You Me At Six

After a changeover during which Fall Out Boy's "My Songs Know What You Did In The Dark" and Kings Of Leon's "Sex On Fire" get louder singalongs than pretty much any bands regularly do in this venue, the mood seems buzzing prior to You Me At Six's coming on stage, and when they do appear it is to a predictably ear-piercing choir of screams that makes me appreciate my earplugs more than any heavy show ever could. Seasoned performers as they are here four albums in, there's not a hitch in You Me At Six's set launch, with singer Josh Franceschi immediately filling out the frontman role by bouncing about energetically and leading the audience into the first singalongs of the night with "Too Young To Feel This Old".

Despite the show's sold out status, there's decent room to breathe down back, as the mainstay of highschoolers in the audience squeeze in tight up front to get close to Franceschi, who is clearly the dominating focal point of You Me At Six. It's not that his companions aren't active, but both guitarists Max Helyer and Chris Miller spend most of the show obscured under manes of hair, and Franceschi is so constantly active that you almost forget that Matt Barnes on bass and Dan Flint on drums are also on stage. The singer is up on the monitors, leaning over the crowd, spinning around, holding out the microphone and busily making sure the people are clapping, singing and bouncing without compromising his own vocals as material from the new album "Cavalier Youth" does its work on its target demographic.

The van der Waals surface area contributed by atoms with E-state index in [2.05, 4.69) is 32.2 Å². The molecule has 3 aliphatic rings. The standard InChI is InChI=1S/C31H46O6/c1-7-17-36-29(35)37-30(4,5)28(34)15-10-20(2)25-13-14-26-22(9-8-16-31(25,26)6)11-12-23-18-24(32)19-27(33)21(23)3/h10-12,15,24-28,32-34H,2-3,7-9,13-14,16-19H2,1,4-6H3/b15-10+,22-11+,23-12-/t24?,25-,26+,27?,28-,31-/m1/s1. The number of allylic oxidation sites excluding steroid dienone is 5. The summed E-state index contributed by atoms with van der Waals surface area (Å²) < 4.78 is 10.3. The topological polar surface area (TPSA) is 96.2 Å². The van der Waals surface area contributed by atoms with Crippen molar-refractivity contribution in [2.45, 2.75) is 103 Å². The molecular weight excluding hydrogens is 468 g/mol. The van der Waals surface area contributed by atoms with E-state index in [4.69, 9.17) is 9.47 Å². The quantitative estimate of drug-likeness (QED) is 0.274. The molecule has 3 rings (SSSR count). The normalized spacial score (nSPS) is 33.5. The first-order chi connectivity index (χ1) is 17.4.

As I've written elsewhere though, "Cavalier Youth" - albeit solid - is perhaps the least great of the band's albums, and its songs do often trail off into slightly tiresome "whoa-oh" refrains toward their ends. Luckily, we get healthy servings from the band's two prior albums as well (though sadly nothing from the often overlooked debut "Take Off Your Colours"). The ballsy "Loverboy" goes down a storm, as does "Underdog", "Little Death" and "Reckless", proving that YMAS are arguably at their best when a bit of an edge finds its way into the sound, especially because Franceschi's higher notes still get a bit iffy as the show moves on and he increasingly opts to show off a gravely roar that has a delicious punch to it.

Between songs, Franceschi delivers the usual tropes - "how do you say thanks in Danish?" etc. - with a warm and seemingly genuine charisma that smoothes over their genericness, and there's lots to like about how the band keeps the crowd engaged constantly. "Liquid Confidence" capably shows that they can be compelling even in moments when they are essentially 'Westlife with guitars' and at the other end of the spectrum, "Bite My Tongue" comes across awesomely with Franceschi giving his own, thick version of the growls Oli Sykes do on the song's recorded version. It's tight and it rounds off a rock solid performance when the band treats the encore routine with down-to-earth dismissal and eventually sends us off with the super catchy "Lived A Lie", leaving us with a promise to come back in less than the four years it took them this time - a promise one can only hope is kept.



  • Too Young To Feel This Old
  • Fresh Start Fever
  • Stay With Me
  • The Swarm
  • Little Death
  • Loverboy
  • Forgive And Forget
  • Room To Breathe
  • Underdog
  • Liquid Confidence
  • Cold Night
  • Wild Ones


  • Reckless
  • Bite My Tongue
  • Lived A Lie

comments powered by Disqus


© Copyright MMXXI